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Ladle carrying molten steel.

US Steel Shareholders Accept Nippon Steel

April 15, 2024
Amid tense opposition based on the perception of global decline is USS’s need to remain competitive against leaner and more advanced steelmaking operations in the domestic market.

U.S. Steel shareholders have approved the sale of the iconic business to Nippon Steel Corp. in a $14.9-billion deal. The vote was a formality that may not speed completion of the transaction endorsed by USS directors last December. As yet, the deal has not been taken up by U.S. regulators, and that process may prolong the completion beyond the 2Q/3Q 2024 range hoped for by the Nippon and USS.

According to U.S. Steel, 98% of the shares involved in the vote, and 71% of all shares, favored the acquisition. USS CEO David Burritt said the vote is “a clear endorsement that they recognize the compelling rationale for our transaction with NSC.”

The United Steelworkers of America union leads the opposition to the acquisition, and that position has verbal support from President Biden and former President Trump. While neither politician has proposed any practical alternative to the acquisition there are likely to be delays due to the evaluation process under the U.S. Dept. of Justice’s anti-trust division and the U.S. Dept. of Treasury’s Committee on Foreign Investment, which reviews foreign acquisitions.

The appearance of a foreign takeover has solidified the deal’s opposition, but the motive for U.S. Steel centers more on near-term stability than on preserving a century-plus legacy. Directors and shareholders are acknowledging their need to modernize USS assets in order to remain competitive in the domestic market, which is led by Nucor Steel and comprised of various producers operating scrap-based, electric-melting processes that are less labor- and less resource-intensive, with lower environmental liability than the blast-furnace/oxygen-furnace model that anchors U.S. Steel.

Nippon Steel is the fourth-largest organization in the global steel industry, and adding the U.S. Steel assets to its total will likely raise it one rank, to roughly 60 million metric tons/year capacity, still behind the China Baowu Group and Luxembourg-based ArcelorMittal.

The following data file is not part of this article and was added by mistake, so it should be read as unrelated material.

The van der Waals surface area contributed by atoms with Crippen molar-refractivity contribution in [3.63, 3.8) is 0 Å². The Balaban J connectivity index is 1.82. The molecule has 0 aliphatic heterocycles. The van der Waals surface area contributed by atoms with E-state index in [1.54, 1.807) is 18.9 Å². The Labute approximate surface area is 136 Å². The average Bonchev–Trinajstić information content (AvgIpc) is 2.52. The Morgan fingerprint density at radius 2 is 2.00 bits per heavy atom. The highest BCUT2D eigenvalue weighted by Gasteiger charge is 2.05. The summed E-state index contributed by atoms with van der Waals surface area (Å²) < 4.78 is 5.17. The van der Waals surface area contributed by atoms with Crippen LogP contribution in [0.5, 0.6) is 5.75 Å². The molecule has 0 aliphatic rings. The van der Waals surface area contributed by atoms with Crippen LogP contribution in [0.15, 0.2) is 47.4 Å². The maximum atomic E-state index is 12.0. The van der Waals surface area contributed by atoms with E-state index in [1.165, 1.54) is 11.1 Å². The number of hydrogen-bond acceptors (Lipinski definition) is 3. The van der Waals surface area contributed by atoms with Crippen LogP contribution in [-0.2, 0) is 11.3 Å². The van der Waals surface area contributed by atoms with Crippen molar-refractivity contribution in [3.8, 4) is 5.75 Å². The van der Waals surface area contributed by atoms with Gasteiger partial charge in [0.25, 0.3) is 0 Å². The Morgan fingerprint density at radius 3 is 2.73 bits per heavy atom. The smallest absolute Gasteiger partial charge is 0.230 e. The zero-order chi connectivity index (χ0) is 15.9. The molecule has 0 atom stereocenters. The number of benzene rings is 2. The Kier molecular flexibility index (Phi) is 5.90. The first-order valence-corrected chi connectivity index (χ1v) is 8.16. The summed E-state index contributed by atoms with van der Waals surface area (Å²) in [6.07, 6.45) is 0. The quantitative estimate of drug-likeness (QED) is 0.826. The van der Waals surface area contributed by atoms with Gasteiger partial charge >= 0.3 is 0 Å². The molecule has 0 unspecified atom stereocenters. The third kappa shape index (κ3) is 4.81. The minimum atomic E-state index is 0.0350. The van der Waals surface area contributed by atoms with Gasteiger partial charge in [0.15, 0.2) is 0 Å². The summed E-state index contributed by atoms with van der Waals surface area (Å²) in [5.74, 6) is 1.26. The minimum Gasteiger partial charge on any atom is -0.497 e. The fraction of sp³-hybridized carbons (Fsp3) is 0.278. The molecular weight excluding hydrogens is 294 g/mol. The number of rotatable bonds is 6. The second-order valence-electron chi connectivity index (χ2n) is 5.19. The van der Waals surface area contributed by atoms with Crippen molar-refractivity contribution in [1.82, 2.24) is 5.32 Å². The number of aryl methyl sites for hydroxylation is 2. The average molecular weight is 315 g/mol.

Steel consumption has been in decline for the past three years and global demand is forecast to grow only slightly in the current outlook. The U.S. domestic market remains steadier than most other regions, giving both USS and Nippon Steel a logical basis for the combination.

Nippon Steel has committed to retaining domestic management of U.S. Steel and to moving its U.S. headquarters to the USS operation in Pittsburgh.

Directors and shareholders accepted the Nippon Steel bid in preference to a takeover by rival Cleveland-Cliffs, another American brand with an industrial legacy, but as a mining and shipping business.

Cleveland-Cliffs has been active as a steelmaker only since 2020. Even so, by accumulating domestic assets it is now the 22nd-largest global producer and second-largest in the U.S market. Its takeover bid for U.S. Steel was somewhat lower than Nippon Steel’s ($35/share versus $55/share) but Cliffs had committed to honoring the existing labor agreement with the USW.

“We are not surprised by stockholders electing to cash in and sell out the iconic American company’s employees and retirees, along with the communities where we live and work,” according to a USW statement. “Wall Street investors and U.S. Steel executives obviously stand to gain the most from Nippon and its $15 billion while leaving union members in the cold.”

In a joint statement, Nippon Steel and U.S. Steel pledged that “the deal will protect jobs, strengthen American supply chains, and enhance the competitiveness of the U.S. economy, all while building resilience against threats from China … We will continue to advocate for this deal, and we are confident that a fair and thoughtful evaluation will result in its approval.”

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